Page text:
Tales From The Krug
January 31, 2003
Copyright AA Krug

The sun glints off of a grain train getting ready to depart Laurel yard on November 30, 2002 as I drain the air from my brakepipe prior to cutting off and heading to the house. The second unit is not an SD45. It is the BN 7023, an SD40-2 which had an SD45 radiator assembly grafted to it after a derailment.

Two MRL switch engines with their remote control cabooses move along the Top Of The East switching lead at Laurel while I wait to exit the roundhouse lead.

The dual personality SD60M, BNSF 9297, sits at the Sheridan engine terminal while in helper service on December 5, 2002. Note the fuel tender coupled behind the unit. As of January 31, 2003 this unit is still in Sheridan helper service and has acquired a Helper Link unit on the front railings. This is the first BNSF "H1" experimental paint unit. It has slightly different schemes on each side. Note that it has red instead of yellow stripes. On the left half of the nose you can see the dual red stripes and the blue stripes that continue the full length of the unit on its left side. When originally painted in these schemes it had silver trucks to go with the silver fuel tank, air reservoir, and underframe. It appears it has had the trucks swapped out at some time since.

Helper Crash
Before midnight on January 25, 2003 a set of Sheridan helpers was called to come rescue me on my V-PTLKCK at Lodge Grass, MT. They got on my point and off we went. Approaching Ranchester the dispatcher called and told our helper crew to swap with the helper crew on the rear of a coal train there. So I stopped my V train next to the coal train's helpers and the helper crews swapped trains. I continued to Sheridan.

The coal train departed Ranchester and proceeded up the hill to Parkman. There the helper engineer attempted to uncouple from the coal train on the fly using his Helper Link. The first two attempts failed, the pin would not lift. The third attempt apparently succeeded but the helper engineer, riding the trailing helper unit, did not realize it. The coal train, now over the hill, pulled some distance away from the helper locos. It immediately went into emergency, perhaps from a dynamiter when he set the air. The helper crew, still believing they were coupled to the train, rammed the last car of the stopping coal train. The lead helper unit plowed through the coal hopper folding it like an accordian. Luckily there were no injuries.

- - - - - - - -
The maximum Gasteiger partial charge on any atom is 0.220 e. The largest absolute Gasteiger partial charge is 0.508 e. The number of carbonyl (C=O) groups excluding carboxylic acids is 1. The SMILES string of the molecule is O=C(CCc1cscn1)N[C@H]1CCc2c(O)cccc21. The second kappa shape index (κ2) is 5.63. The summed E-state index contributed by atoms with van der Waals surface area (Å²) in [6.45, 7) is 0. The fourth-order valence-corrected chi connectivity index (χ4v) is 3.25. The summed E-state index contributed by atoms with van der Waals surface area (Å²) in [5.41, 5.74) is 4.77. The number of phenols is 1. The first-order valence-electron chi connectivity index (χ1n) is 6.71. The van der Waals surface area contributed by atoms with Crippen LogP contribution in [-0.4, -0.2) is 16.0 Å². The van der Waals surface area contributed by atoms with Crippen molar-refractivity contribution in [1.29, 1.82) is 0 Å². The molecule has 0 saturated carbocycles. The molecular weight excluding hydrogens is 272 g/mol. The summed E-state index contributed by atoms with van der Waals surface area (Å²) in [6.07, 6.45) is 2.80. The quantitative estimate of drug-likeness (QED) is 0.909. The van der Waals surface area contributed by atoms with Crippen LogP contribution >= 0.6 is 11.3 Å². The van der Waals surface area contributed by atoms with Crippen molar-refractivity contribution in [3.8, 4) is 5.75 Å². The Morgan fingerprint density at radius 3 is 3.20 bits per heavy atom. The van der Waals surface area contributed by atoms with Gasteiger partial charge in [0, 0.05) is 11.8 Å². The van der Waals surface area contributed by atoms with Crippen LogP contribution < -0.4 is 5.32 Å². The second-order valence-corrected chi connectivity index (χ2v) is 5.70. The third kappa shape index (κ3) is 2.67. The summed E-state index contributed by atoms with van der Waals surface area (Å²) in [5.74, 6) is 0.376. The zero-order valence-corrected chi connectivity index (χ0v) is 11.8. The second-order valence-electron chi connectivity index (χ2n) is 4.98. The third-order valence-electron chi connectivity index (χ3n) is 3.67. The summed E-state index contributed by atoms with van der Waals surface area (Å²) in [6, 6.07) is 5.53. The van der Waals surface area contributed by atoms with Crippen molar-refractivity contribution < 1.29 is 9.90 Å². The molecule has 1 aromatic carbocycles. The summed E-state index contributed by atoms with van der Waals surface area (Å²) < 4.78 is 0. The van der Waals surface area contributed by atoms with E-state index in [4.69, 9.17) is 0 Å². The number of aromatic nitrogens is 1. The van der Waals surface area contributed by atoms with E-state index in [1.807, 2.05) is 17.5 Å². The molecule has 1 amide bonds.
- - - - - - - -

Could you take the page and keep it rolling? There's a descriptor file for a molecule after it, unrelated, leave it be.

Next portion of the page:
Two days later I took these late evening photos from the cab of my SPB coal train. The contents of the destroyed coal car remain along the track at the point of collision. Because of the cut the car had to be dragged west a few hundred feet to where it could be dragged from the track.

Amazingly the damage to the SD60M helper was minimal. When I saw it at Sheridan, before shipment to Glendive for repair, it was surprisingly intact considering the condition of the coal car it rammed. The ditch light boxes were held onto it by bungy cords. The front railings looked as if they had been sheared off and replaced. The snowplow opening around the drawbar was torn and bent back. But the steps and other parts on the front looked fine.

When I hired out, and when I was regularly working the helpers, we always rode the unit closest to the caboose. The caboose crew was not permitted to ride in a caboose being pushed by helpers so they rode the trailing helper unit.

Then we got rid of the cabooses. That left no one riding the rear unit to observe the track behind the train. One day the inevitable happened, a car derailed midtrain. It was dragged for seven miles cutting up the ties until it piled up on a switch. A new edict came down that helper engineers were to ride the trailing unit when pushing a train so they could keep an eye on the track behind them.

That worked OK for a decade. Then we got helper links. With the engineer riding the trailing unit it is impossible to see when you've uncoupled from the train so you can stop. Again the inevitable occurred. The helper ran into the train. A new edict came down. Helper engineers are now required to ride the unit next to the train they are pushing. And so it goes.

Old Elevator
There used to be several wood and tin grain elevators along the railroad I work plus several concrete elevators as well. They are almost all gone. These elevators fed grain to the Sheridan Flouring Mills south of Sheridan. The mill has been out of business since about 1970 and has been converted into a motel called The Mill Inn. Here is the last of the elevators with the "Best Out West" Sheridan Flouring Mills slogan on it. Taken At Wyola, MT from an Oakway SD60 on October 13, 2002.

Train of Visitors

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Created 01-31-2003
Updated 01-31-2003